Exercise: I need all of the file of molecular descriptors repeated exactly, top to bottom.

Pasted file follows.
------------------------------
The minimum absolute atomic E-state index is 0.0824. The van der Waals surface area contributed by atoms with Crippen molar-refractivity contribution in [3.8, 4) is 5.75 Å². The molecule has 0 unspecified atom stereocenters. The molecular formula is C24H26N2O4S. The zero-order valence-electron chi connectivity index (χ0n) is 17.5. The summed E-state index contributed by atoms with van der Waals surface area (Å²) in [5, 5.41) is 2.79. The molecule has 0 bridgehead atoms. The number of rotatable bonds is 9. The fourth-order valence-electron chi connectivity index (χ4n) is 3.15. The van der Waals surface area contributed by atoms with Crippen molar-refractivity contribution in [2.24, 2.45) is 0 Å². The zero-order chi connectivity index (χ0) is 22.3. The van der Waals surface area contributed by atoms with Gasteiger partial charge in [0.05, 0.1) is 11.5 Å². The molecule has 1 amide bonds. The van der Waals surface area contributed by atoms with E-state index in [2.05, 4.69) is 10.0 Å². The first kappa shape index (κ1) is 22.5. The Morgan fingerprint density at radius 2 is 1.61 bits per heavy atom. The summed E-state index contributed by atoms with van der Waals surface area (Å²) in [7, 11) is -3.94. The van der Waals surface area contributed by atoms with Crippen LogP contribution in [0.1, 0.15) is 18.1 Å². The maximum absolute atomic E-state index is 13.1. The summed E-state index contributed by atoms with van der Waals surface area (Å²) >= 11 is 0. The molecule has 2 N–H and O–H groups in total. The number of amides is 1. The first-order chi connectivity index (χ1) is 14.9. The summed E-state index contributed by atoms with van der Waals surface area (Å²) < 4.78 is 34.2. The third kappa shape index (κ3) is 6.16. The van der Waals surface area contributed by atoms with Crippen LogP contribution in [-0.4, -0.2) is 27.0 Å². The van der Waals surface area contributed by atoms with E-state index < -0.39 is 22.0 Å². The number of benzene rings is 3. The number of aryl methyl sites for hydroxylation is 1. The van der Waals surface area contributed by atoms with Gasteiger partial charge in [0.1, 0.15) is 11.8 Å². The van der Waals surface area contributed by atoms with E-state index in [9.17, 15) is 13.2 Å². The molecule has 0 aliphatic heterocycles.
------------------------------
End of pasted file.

The minimum absolute atomic E-state index is 0.0824. The van der Waals surface area contributed by atoms with Crippen molar-refractivity contribution in [3.8, 4) is 5.75 Å². The molecule has 0 unspecified atom stereocenters. The molecular formula is C24H26N2O4S. The zero-order valence-electron chi connectivity index (χ0n) is 17.5. The summed E-state index contributed by atoms with van der Waals surface area (Å²) in [5, 5.41) is 2.79. The molecule has 0 bridgehead atoms. The number of rotatable bonds is 9. The fourth-order valence-electron chi connectivity index (χ4n) is 3.15. The van der Waals surface area contributed by atoms with Crippen molar-refractivity contribution in [2.24, 2.45) is 0 Å². The zero-order chi connectivity index (χ0) is 22.3. The van der Waals surface area contributed by atoms with Gasteiger partial charge in [0.05, 0.1) is 11.5 Å². The molecule has 1 amide bonds. The van der Waals surface area contributed by atoms with E-state index in [2.05, 4.69) is 10.0 Å². The first kappa shape index (κ1) is 22.5. The Morgan fingerprint density at radius 2 is 1.61 bits per heavy atom. The summed E-state index contributed by atoms with van der Waals surface area (Å²) in [7, 11) is -3.94. The van der Waals surface area contributed by atoms with Crippen LogP contribution in [0.1, 0.15) is 18.1 Å². The maximum absolute atomic E-state index is 13.1. The summed E-state index contributed by atoms with van der Waals surface area (Å²) >= 11 is 0. The molecule has 2 N–H and O–H groups in total. The number of amides is 1. The first-order chi connectivity index (χ1) is 14.9. The summed E-state index contributed by atoms with van der Waals surface area (Å²) < 4.78 is 34.2. The third kappa shape index (κ3) is 6.16. The van der Waals surface area contributed by atoms with Crippen LogP contribution in [-0.4, -0.2) is 27.0 Å². The van der Waals surface area contributed by atoms with E-state index < -0.39 is 22.0 Å². The number of benzene rings is 3. The number of aryl methyl sites for hydroxylation is 1. The van der Waals surface area contributed by atoms with Gasteiger partial charge in [0.1, 0.15) is 11.8 Å². The van der Waals surface area contributed by atoms with E-state index in [9.17, 15) is 13.2 Å². The molecule has 0 aliphatic heterocycles.